Westwater, JJ and Riley, E and Peterson, GM, Using circular questions to explore individual family member experiences of youth gender dysphoria in Australia, International Journal of Transgenderism pp. 1-16. ISSN 2689-5269 (2020) [Refereed Article]
Copyright 2020 Taylor & Francis Group, LLC
Background: The number of young people reporting gender dysphoria is increasing worldwide, with gender dysphoria known to affect everyone in the family in unique ways. Previous research has highlighted the importance of family support and understanding; however, much less is known about individual and collective family member experiences, particularly for siblings under the age of 18 years.
Aims: This study sought to identify, describe and interpret individual family member experiences of youth gender dysphoria using semi-structured interviews, incorporating circular questioning, within a whole of family, clinical and wider social context.
Methods: Thirty-five individual family members living in Australia (nine young people aged 12-17 years experiencing gender dysphoria, 10 mothers, eight fathers, and eight siblings aged 11-17 years) were interviewed, exploring positive and negative experiences of youth gender dysphoria, within and outside of the family. Family relationships, support and healthcare experiences were also explored.
Results: All participants reported a mixture of positive and negative experiences of youth gender dysphoria. Levels of acceptance tended to change with the duration of transition, with most family members adapting with time. Siblings reported mixed experiences within the same family, with some struggling to adapt. Most family members felt that including the whole family in the healthcare of the young person was important, although dependent on individual circumstances and family context. Specialist gender care experiences were unanimously positive, although services were considered difficult to access.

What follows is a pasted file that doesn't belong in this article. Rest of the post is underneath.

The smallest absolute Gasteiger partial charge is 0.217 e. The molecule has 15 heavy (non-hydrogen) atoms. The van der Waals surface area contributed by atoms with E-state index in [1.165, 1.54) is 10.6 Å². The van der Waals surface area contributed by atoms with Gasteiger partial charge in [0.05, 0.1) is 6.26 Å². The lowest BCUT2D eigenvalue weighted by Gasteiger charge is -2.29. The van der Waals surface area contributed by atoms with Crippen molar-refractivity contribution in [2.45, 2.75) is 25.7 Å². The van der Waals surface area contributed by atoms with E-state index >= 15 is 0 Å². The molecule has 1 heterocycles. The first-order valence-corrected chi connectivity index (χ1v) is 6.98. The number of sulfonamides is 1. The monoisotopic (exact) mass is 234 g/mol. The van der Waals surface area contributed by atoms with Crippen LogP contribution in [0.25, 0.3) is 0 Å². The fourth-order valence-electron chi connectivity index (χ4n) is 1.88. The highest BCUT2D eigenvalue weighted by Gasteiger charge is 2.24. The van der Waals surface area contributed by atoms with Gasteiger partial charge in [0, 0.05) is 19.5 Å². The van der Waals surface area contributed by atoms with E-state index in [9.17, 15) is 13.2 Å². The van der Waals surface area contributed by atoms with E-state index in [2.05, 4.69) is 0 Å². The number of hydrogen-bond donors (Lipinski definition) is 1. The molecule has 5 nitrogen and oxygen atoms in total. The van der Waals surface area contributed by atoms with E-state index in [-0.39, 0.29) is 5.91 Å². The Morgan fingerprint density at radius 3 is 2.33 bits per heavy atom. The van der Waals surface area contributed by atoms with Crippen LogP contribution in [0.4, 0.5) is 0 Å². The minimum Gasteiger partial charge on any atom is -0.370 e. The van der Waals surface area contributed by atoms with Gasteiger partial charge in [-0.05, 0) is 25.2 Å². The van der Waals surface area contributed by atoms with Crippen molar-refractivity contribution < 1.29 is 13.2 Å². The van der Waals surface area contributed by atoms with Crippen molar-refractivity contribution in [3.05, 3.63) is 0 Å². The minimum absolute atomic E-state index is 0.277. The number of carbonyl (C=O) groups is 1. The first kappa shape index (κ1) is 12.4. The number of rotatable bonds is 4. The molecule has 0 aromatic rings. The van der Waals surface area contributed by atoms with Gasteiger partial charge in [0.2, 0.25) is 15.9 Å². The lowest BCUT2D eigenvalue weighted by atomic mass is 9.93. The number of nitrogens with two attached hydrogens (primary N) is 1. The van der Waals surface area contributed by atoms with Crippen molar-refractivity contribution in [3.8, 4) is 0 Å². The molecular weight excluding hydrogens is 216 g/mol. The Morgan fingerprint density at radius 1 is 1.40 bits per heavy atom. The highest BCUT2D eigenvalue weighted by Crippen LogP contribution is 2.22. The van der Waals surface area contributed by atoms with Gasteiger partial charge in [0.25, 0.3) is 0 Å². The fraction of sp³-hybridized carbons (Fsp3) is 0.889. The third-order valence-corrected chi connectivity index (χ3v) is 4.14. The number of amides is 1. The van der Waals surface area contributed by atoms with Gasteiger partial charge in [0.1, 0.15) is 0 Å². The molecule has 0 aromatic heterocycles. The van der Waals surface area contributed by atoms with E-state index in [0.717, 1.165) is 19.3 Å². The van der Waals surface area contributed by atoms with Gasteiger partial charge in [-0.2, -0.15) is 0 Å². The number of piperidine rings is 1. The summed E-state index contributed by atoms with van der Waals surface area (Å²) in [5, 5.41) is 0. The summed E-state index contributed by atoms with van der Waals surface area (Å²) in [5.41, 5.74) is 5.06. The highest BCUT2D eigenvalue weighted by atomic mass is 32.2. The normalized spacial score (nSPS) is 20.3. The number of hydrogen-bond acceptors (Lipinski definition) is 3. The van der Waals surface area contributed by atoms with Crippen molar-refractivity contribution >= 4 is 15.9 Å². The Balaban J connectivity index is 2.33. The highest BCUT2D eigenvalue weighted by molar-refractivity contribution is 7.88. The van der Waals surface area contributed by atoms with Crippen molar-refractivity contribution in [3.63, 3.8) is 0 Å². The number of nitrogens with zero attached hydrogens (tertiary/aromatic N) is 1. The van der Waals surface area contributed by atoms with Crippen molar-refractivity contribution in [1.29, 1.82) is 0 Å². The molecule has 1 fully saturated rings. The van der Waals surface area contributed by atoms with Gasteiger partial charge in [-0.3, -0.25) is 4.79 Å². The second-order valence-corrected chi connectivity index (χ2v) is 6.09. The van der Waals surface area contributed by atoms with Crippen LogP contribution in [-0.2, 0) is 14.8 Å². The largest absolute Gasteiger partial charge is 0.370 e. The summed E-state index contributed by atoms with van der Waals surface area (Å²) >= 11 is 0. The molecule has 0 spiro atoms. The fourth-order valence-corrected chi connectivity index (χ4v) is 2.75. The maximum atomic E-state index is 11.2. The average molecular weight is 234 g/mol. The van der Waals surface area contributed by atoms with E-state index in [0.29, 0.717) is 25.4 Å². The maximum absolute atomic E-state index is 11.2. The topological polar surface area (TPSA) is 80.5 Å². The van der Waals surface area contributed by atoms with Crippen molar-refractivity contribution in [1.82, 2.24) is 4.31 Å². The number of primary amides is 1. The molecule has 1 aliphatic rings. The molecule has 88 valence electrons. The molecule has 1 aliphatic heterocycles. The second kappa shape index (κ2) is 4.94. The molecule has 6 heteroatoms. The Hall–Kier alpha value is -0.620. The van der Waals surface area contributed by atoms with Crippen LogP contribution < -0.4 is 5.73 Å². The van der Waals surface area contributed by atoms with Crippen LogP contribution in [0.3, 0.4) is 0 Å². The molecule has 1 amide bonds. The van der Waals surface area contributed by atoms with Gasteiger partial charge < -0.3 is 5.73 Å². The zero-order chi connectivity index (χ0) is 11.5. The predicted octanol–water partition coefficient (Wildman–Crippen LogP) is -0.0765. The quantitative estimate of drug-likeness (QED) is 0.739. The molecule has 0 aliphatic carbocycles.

Discussion: Family members reported shared and individual positive and negative experiences of youth gender dysphoria across social contexts. Accepting and facilitating gender transition for young people appeared to improve individual and family functioning. Most participants valued a whole of family approach within specialist healthcare. The use of circular questioning in the study helped dispel assumptions and facilitated curiosity for others’ experiences in the family.
|Item Type:||Refereed Article|
|Keywords:||gender dysphoria, youth, family, sibling, parent, experiences, circular questioning|
|Research Division:||Health Sciences|
|Research Group:||Health services and systems|
|Research Field:||Mental health services|
|Objective Group:||Public health (excl. specific population health)|
|Objective Field:||Mental health|
|UTAS Author:||Westwater, JJ (Mr Jason Westwater)|
|UTAS Author:||Riley, E (Dr Elizabeth Riley)|
|UTAS Author:||Peterson, GM (Professor Gregory Peterson)|
|Web of Science® Times Cited:||1|
Repository Staff Only: item control page